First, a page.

As temperatures dipped Monday across the state, Maine’s new pro ice hockey team started selling single game tickets on Sept. 10.
The Maine Mariners expect a big opening night on Saturday, Oct. 13, when they play at home against the Adirondack Thunder, said Adam Goldberg, vice president of business operations for the ECHL team.
“We’ve sold 50 percent of the capacity for opening night,” he said. The arena holds 6,300 fans. While Goldberg said fans will come mostly from within a 15-mile radius of Portland, he also expects fans from Bangor, Lewiston-Auburn and Portsmouth, New Hampshire, who attended games of Maine’s former American Hockey League team, the Portland Pirates.
The ticket figure includes earlier sales of 700-750 full season ticket packages for the 72 total games, 36 of which are at home. Season rickets run from $756 for front row seats to $576 in the center and $468 in the end sections.
The team also sold 75 five-game plans for $100. The plans include the opening game and four other games. And it sold about 100 10-game flex packs that go for $170 to $190, depending on the seat locations.
Goldberg said the team doesn’t know yet what to expect in terms of ticket and merchandise sales.
The Mariners replace the former Portland Pirates, who moved to Springfield, Massachusetts, in 2016.
The Mariners are in the ECHL, a mid-level professional hockey league formerly known as the East Coast Hockey Team. The team, previously known as the Alaska Aces, plays at Portland’s Cross Insurance Arena. It is affiliated with the National Hockey League’s New York Rangers,
The team will start training camp Oct. 1.
The games will include special promotions and events. Every Friday will include $1 hot dogs, $2 popcorn and a $3 16-ounce Bud Light $3 until the start of the second period. And the puffin mascot, Beacon, will provide entertainment for the kids.
The throwback nights include the team wearing “Wild Blueberries” shirts to honor the second choice of a team name among fans.
Goldberg also shared some trivia: 10,000 gallons of water is used to build the ice surface.
When one door is closed
“When one door is closed, don’t you know, another is open.”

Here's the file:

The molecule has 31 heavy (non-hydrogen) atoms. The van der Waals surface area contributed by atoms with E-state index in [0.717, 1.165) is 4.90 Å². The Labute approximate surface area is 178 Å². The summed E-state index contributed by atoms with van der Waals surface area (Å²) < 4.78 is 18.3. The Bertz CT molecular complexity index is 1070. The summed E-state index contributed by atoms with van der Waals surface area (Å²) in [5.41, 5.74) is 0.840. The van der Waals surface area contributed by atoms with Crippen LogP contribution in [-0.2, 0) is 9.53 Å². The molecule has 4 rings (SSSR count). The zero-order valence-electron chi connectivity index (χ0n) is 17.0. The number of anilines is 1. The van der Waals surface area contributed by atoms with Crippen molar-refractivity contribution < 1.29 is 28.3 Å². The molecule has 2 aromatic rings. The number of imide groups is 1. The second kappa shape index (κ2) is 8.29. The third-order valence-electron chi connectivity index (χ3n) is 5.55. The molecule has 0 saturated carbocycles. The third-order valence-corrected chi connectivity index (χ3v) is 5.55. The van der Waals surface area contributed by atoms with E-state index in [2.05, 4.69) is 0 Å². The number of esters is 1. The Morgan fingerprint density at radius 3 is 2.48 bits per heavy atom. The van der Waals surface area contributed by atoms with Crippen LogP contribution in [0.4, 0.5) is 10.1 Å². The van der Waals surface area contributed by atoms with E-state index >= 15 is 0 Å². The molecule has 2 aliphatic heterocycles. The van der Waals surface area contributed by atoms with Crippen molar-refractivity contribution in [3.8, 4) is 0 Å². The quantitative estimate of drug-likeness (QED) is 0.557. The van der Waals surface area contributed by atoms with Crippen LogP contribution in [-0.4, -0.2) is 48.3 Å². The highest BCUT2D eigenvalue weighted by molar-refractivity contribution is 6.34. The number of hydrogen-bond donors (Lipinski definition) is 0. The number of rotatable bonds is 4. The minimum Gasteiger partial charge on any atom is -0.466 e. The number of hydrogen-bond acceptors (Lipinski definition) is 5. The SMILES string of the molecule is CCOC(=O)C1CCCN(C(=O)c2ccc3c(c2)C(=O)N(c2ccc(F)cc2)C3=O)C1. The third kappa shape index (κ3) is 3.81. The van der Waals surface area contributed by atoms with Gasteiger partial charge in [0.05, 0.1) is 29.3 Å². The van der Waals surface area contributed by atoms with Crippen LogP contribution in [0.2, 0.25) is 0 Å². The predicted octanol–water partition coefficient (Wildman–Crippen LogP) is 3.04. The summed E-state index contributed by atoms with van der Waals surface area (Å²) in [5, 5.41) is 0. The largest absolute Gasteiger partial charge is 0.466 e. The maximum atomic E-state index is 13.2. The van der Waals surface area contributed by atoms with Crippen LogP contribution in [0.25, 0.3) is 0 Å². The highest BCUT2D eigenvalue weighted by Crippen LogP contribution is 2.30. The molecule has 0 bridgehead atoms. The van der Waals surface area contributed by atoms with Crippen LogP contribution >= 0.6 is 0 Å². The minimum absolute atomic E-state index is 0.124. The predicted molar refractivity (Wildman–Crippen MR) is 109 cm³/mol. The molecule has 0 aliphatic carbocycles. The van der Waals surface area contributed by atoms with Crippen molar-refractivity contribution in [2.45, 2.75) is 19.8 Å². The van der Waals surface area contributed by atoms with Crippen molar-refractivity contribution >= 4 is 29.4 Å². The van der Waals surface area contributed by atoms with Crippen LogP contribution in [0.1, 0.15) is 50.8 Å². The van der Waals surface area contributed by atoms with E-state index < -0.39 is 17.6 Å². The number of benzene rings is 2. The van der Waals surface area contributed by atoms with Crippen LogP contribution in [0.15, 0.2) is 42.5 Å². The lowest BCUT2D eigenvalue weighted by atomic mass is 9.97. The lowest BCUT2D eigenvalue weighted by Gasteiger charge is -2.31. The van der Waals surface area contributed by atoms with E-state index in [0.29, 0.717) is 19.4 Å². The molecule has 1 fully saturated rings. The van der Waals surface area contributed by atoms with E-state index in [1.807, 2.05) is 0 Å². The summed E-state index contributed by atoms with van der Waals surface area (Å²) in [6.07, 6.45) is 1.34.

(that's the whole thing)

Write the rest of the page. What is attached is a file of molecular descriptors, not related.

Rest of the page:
Those lyrics from Bob Marley’s song “Coming in from the cold” held true in Maine’s lobster industry this week, when data about live lobster exports were released.
Exports of live lobsters to China from Maine plummeted in July, the same month China imposed 25 percent retaliatory tariffs against the United States in an escalating trade war between the two economic superpowers.
The value of live lobsters exported fell 64 percent this July from July 2017,
Lobster dealers and wholesalers say high prices, an early and robust soft-shell lobster season in Maine and high demand for processed frozen lobster are helping drive up exports of live lobsters to Canada
Boston you’re my home? Amazon’s big reveal coming by year’s end
Amazon CEO Jeff Bezos said Thursday that the online retailer would reveal the location of its second headquarters by the end of this year from a list of 20 finalist cities.
He made the announcement at the Economic Club in Washington, D.C., Thursday night, according to The Hill.
Scarborough and Brunswick were early casualties in the race to become Amazon’s second headquarters, but Boston still is in the running.
Some 238 cities offered tax and other incentives to draw in what Amazon has said will be a more than $5 billion investment in the headquarters. It expects to have 50,000 workers making an average of $100,000 a year.
By the numbers: US is better off than in 2008
The U.S. financial system and the economy are far stronger than they were in the the fall of 2008, when the recession struck, according to an Associated Press analysis.
In August of this year, 65,335 people filed for personal bankruptcy compared to 88,663 in September 2008.
The median household income rose from $58,000 in 2008 to $61,372 in 2017.
And homes in foreclosure fell from 81,312 in September of 2008 to 60,000 this July.
The prime interest rate in September 2008 and this month is the same at 5 percent.
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